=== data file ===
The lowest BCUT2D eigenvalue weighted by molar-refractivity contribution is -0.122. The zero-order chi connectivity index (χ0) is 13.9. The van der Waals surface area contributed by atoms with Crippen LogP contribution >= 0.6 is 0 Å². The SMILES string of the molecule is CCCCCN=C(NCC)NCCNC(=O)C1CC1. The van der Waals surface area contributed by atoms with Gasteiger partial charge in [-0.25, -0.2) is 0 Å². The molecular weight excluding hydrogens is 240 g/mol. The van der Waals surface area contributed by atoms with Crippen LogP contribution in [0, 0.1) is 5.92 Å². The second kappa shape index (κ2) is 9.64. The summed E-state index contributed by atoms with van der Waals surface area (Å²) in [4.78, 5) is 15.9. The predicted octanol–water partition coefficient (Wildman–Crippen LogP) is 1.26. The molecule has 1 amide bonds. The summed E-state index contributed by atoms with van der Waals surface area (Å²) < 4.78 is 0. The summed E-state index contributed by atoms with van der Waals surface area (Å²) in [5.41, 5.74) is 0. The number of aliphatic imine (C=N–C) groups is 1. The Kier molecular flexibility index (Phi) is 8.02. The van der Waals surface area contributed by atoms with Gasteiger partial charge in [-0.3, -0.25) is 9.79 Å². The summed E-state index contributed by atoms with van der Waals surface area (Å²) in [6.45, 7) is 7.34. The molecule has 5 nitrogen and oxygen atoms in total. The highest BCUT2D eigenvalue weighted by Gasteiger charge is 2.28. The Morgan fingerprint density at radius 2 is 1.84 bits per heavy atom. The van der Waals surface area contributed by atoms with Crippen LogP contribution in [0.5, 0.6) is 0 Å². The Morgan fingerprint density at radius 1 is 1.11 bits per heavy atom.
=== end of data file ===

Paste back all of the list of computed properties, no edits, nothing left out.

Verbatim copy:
The lowest BCUT2D eigenvalue weighted by molar-refractivity contribution is -0.122. The zero-order chi connectivity index (χ0) is 13.9. The van der Waals surface area contributed by atoms with Crippen LogP contribution >= 0.6 is 0 Å². The SMILES string of the molecule is CCCCCN=C(NCC)NCCNC(=O)C1CC1. The van der Waals surface area contributed by atoms with Gasteiger partial charge in [-0.25, -0.2) is 0 Å². The molecular weight excluding hydrogens is 240 g/mol. The van der Waals surface area contributed by atoms with Crippen LogP contribution in [0, 0.1) is 5.92 Å². The second kappa shape index (κ2) is 9.64. The summed E-state index contributed by atoms with van der Waals surface area (Å²) in [4.78, 5) is 15.9. The predicted octanol–water partition coefficient (Wildman–Crippen LogP) is 1.26. The molecule has 1 amide bonds. The summed E-state index contributed by atoms with van der Waals surface area (Å²) < 4.78 is 0. The summed E-state index contributed by atoms with van der Waals surface area (Å²) in [5.41, 5.74) is 0. The number of aliphatic imine (C=N–C) groups is 1. The Kier molecular flexibility index (Phi) is 8.02. The van der Waals surface area contributed by atoms with Gasteiger partial charge in [-0.3, -0.25) is 9.79 Å². The summed E-state index contributed by atoms with van der Waals surface area (Å²) in [6.45, 7) is 7.34. The molecule has 5 nitrogen and oxygen atoms in total. The highest BCUT2D eigenvalue weighted by Gasteiger charge is 2.28. The Morgan fingerprint density at radius 2 is 1.84 bits per heavy atom. The van der Waals surface area contributed by atoms with Crippen LogP contribution in [0.5, 0.6) is 0 Å². The Morgan fingerprint density at radius 1 is 1.11 bits per heavy atom.